LCD stands for Liquid Crystal Display and appeared for the first time in the 1970s. In the early days of LCD technology, digital watches displayed black numbers against a gray background. During the daytime or in well-lit buildings, the numbers showed up brightly against the dull shade of gray. However, the numbers faded into nonexistence once the lights went out. For this very reason, manufacturers placed small buttons on the side to activate a light source. Without this light source, an LCD screen might as well have nothing on it to show.
How Does an LCD TV Work?
An LCD TV works the same way as the old digital watch. It requires something called a backlight, which emits a light and shows the images on the screen. LCD TVs have cold-cathode fluorescent lamps, or CCFL, laid horizontally behind the screen. Overall, these lamps provide a bright picture with good colors and decent blacks. Today, TV manufacturers place small LED lights behind the screen and label them as LED TVs.
Differences between LED and LCD
LED and LCD TVs are essentially the same thing. Both TVs use the same LCD display, but the LED models have small LED lights either along the edges of the display or right behind it. Edge-lit LED TVs disperse the light across the screen, but the lighting appears brighter along the edges and less in the center. Full-array LED TVs use LEDs behind the screen to distribute the light more evenly. This type of TV also creates good contrast and a better overall picture.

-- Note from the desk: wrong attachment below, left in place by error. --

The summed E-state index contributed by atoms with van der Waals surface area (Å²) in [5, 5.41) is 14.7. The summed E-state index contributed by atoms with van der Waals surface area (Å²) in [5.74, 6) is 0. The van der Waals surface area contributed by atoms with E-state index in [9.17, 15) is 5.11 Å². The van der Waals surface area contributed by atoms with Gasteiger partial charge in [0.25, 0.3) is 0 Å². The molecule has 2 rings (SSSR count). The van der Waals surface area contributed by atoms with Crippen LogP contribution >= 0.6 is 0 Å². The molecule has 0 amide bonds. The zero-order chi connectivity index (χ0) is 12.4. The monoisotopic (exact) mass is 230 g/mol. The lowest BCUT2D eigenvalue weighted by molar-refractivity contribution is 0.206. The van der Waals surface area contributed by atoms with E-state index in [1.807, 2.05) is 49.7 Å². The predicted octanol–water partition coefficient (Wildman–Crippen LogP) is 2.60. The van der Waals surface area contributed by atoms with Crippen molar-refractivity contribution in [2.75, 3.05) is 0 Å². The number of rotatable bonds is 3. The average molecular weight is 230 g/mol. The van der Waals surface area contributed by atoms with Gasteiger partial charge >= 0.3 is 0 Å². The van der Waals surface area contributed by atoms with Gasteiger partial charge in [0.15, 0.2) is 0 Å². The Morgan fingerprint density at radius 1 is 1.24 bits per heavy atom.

LCD TV Features and Benefits
Most LCD TVs marketed today have LED on the label and range in price and features. They have slim panels and mount either on the wall or on a stand. Depending on the price, many LCD/LED TVs come with built-in Wi-Fi, multiple HDMI ports, 3D capability and more. For the best picture, an LCD TV with full-array LED backlighting offers sharp visuals and has local dimming, which improves the blackness in a picture. These TVs come in sizes up to 80 inches and compete with plasma TVs in both price and quality.
Does LCD still dominate the market?
For a while, it seemed like LCD would go the way of the dodo when it came to the superior picture quality provided by organic light-emitting diode (OLED) technology. OLED presented a superior picture with a more convenient, super-thin package. However, OLED still has a long way to go when it comes to phasing out the LCD.
One of the biggest concerns regarding the OLED is the manufacturing costs to produce these screens. For the time being, it seems like LCD has the OLED beat as the organic counterpart is largely being restricted to smaller displays over mainstream TV screens.
There’s also the issue of improvements in current LCD technology in the way of improved picture quality, longer battery life and an overall robust design. In the time it takes the OLED to truly reach mainstream appeal, the widely-celebrated (and cheaper) LCD technology just keeps getting better.